• Added support for references to an interface rather than concrete types. You can find an example of that at the corresponding feature request page.
  • Added support for comparing two anonymous types using SharedProperties().
  • Fixed a bug that caused an exception to be thrown for write-only properties. They are now ignored.
  • Fixed a stack overflow exception when formatting an object graph that contains a static property with a cyclic reference.
  • Fixed an exception that was thrown when formatting an object graph and one of the properties throws.
  • The name of a date/time property was not included in the error message when AllProperties() failed on that property

What's new for types
  • Added the static AllTypes class with a static method From(Assembly assembly) as a wrapper around the Types extension method on Assembly. This allows for a more fluent syntax like
  • Added support for asserting that the properties of an attribute have a specific value. For instance: 
    .BeDecoratedWith<DummyClassAttribute>(a => ((a.Name == "Unexpected") && a.IsEnabled));
What other improvements did we include 
  • Fixed an exception when asserting the equality of dictionaries that contain nulls.
  • The NuGet package will automatically add references to the System.Xml and System.Xml.Linq references.
  • Added a ShouldThrow<TException>() method for a Func<Task> to support working with async methods like this:
      Func<Task> slowFunction = async () => { await slowObject.ThrowAsync<ArgumentException>(); };
  • Improved several of the error messages related to assertions on XDocument and XElement.  
  • All overloads that took the reason and reasonargs parameters have been removed and replaced with optional parameters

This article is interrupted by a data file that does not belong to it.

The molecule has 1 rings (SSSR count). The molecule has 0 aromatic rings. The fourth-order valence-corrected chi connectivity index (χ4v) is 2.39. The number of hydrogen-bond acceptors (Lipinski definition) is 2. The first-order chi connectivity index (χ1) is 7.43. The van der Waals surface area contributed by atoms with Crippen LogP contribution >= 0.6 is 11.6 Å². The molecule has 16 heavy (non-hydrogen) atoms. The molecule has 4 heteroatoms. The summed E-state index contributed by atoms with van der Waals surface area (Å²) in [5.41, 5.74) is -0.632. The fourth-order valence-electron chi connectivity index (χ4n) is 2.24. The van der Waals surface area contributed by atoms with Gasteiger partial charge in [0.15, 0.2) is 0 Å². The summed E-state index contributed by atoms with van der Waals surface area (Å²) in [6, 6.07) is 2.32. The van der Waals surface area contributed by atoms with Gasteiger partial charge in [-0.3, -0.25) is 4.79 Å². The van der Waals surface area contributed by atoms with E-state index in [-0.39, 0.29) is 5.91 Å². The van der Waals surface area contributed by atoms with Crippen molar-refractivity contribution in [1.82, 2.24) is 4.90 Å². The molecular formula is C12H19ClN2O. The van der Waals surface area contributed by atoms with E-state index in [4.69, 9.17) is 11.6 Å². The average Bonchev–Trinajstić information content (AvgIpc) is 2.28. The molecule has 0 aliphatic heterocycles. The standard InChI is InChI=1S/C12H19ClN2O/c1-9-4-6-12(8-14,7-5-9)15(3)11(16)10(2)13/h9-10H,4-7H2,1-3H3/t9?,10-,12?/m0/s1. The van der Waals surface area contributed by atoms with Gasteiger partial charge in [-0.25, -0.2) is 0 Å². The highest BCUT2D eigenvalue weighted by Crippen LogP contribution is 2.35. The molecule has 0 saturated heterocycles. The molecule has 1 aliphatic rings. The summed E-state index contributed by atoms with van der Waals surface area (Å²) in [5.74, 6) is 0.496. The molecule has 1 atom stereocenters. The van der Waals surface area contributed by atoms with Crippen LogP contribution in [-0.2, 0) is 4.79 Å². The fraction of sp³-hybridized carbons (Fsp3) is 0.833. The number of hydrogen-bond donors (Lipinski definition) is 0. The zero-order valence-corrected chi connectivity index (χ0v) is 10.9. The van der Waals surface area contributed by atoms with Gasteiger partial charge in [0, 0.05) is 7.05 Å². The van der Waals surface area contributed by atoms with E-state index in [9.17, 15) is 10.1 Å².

• Allowed ShouldRaisePropertyChangeFor(null) to assert that an object implemented INotifyPropertyChanged raised the changed event for all properties.

What’s new for extensibility
  • The list of IValueFormatter objects on the Formatter class can be altered to insert a custom formatter.
  • Introduced a mechanism to override the way Fluent Assertions formats objects in an error message by annotating a static method with the [ValueFormatter] attribute. If a class doesn’t override ToString(), the built-in DefaultValueFormatter will render an object graph of that object. But you can now override that using a construct like this:
    public static class CustomFormatter
    public static string Foo(SomeClassvalue)
    return "Property = " + value.Property;
  • We introduced a mechanism so that the error message of custom assertion extensions can specify the {context} tag that is used to inject the property path in object graph comparisons. For instance, in the date/time assertions, this is used to display date and time. But when this assertion is used as part of a recursive object graph comparison, it will display the property path instead.
    .ForCondition(Subject.Value == expected)
    .BecauseOf(reason, reasonArgs)
    .FailWith("Expected {context:date and time} to be {0}{reason}, but found {1}.", expected, subject.Value);
  • The NuGet package is now based on NuGet 2.0.

Breaking changes
Since we decided to bump up the version from 1.7.1 to 2.0 and we’ve already told you that we comply to Semantic Versioning, you can expect some breaking changes in this release.
  • In order to ensure that all extension methods are always available through the FluentAssertions namespace, we had to get rid of the FluentAssertions.Assertions namespace. Just use a global search-replace to remove all those usage statements.  
  • Many of the assertion classes have moved into dedicated namespaces. You might have to fix any code that inherits from those classes.
  • Remove the obsolete Verify() methods from the Verification class

So what’s next
To get started, get the NuGet package from inside Visual Studio (just make sure you include pre-release versions), or get the ZIP through the CodePlex download page. If you run into issues, I would prefer that you ping me directly on Twitter before you file an issue on CodePlex’s Issue Tracker. By the way, we use the #fluentassertions tag on Twitter. For questions, remarks or suggestions, you can use the Discussions page, StackOverflow, or you can contact me directly by email or Twitter.

Off topic: Although we’re still on CodePlex, the source code of Fluent Assertions is now stored in a Git repository. That should make it a whole lot easier for contributors to fork the code, write a nice improvement, and send us a pull request.